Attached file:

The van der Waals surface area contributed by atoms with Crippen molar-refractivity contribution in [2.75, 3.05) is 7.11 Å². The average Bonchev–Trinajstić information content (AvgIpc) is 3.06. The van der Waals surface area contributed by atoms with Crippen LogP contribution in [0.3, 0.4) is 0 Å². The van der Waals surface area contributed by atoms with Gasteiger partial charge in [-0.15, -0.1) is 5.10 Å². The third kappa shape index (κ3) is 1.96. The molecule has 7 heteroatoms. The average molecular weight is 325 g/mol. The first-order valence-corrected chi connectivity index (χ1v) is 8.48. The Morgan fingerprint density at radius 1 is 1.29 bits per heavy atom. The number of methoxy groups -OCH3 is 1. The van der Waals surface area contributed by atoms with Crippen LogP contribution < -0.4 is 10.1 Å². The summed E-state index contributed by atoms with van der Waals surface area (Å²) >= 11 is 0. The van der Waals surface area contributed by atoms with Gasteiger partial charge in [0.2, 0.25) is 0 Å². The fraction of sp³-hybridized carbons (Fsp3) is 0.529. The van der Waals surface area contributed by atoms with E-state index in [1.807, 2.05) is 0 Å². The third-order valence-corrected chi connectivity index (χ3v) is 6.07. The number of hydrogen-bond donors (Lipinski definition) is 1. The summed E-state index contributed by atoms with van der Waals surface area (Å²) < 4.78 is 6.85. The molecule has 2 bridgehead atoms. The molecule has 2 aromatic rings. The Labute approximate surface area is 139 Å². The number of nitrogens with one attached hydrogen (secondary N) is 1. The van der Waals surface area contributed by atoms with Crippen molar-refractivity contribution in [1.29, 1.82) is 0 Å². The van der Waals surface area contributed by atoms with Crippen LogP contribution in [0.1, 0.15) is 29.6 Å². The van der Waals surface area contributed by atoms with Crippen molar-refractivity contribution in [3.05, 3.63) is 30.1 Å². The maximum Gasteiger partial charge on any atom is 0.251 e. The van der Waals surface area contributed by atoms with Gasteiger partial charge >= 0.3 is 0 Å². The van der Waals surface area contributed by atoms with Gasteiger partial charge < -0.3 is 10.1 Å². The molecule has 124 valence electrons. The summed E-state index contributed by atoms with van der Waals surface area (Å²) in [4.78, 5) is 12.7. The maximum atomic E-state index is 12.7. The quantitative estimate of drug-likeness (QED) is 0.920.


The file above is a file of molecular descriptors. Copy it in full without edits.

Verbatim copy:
The van der Waals surface area contributed by atoms with Crippen molar-refractivity contribution in [2.75, 3.05) is 7.11 Å². The average Bonchev–Trinajstić information content (AvgIpc) is 3.06. The van der Waals surface area contributed by atoms with Crippen LogP contribution in [0.3, 0.4) is 0 Å². The van der Waals surface area contributed by atoms with Gasteiger partial charge in [-0.15, -0.1) is 5.10 Å². The third kappa shape index (κ3) is 1.96. The molecule has 7 heteroatoms. The average molecular weight is 325 g/mol. The first-order valence-corrected chi connectivity index (χ1v) is 8.48. The Morgan fingerprint density at radius 1 is 1.29 bits per heavy atom. The number of methoxy groups -OCH3 is 1. The van der Waals surface area contributed by atoms with Crippen LogP contribution < -0.4 is 10.1 Å². The summed E-state index contributed by atoms with van der Waals surface area (Å²) >= 11 is 0. The van der Waals surface area contributed by atoms with Gasteiger partial charge in [0.2, 0.25) is 0 Å². The fraction of sp³-hybridized carbons (Fsp3) is 0.529. The van der Waals surface area contributed by atoms with E-state index in [1.807, 2.05) is 0 Å². The third-order valence-corrected chi connectivity index (χ3v) is 6.07. The number of hydrogen-bond donors (Lipinski definition) is 1. The summed E-state index contributed by atoms with van der Waals surface area (Å²) < 4.78 is 6.85. The molecule has 2 bridgehead atoms. The molecule has 2 aromatic rings. The Labute approximate surface area is 139 Å². The number of nitrogens with one attached hydrogen (secondary N) is 1. The van der Waals surface area contributed by atoms with Crippen molar-refractivity contribution in [1.29, 1.82) is 0 Å². The van der Waals surface area contributed by atoms with Crippen LogP contribution in [0.1, 0.15) is 29.6 Å². The van der Waals surface area contributed by atoms with Crippen molar-refractivity contribution in [3.05, 3.63) is 30.1 Å². The maximum Gasteiger partial charge on any atom is 0.251 e. The van der Waals surface area contributed by atoms with Gasteiger partial charge >= 0.3 is 0 Å². The van der Waals surface area contributed by atoms with Gasteiger partial charge < -0.3 is 10.1 Å². The molecule has 124 valence electrons. The summed E-state index contributed by atoms with van der Waals surface area (Å²) in [4.78, 5) is 12.7. The maximum atomic E-state index is 12.7. The quantitative estimate of drug-likeness (QED) is 0.920.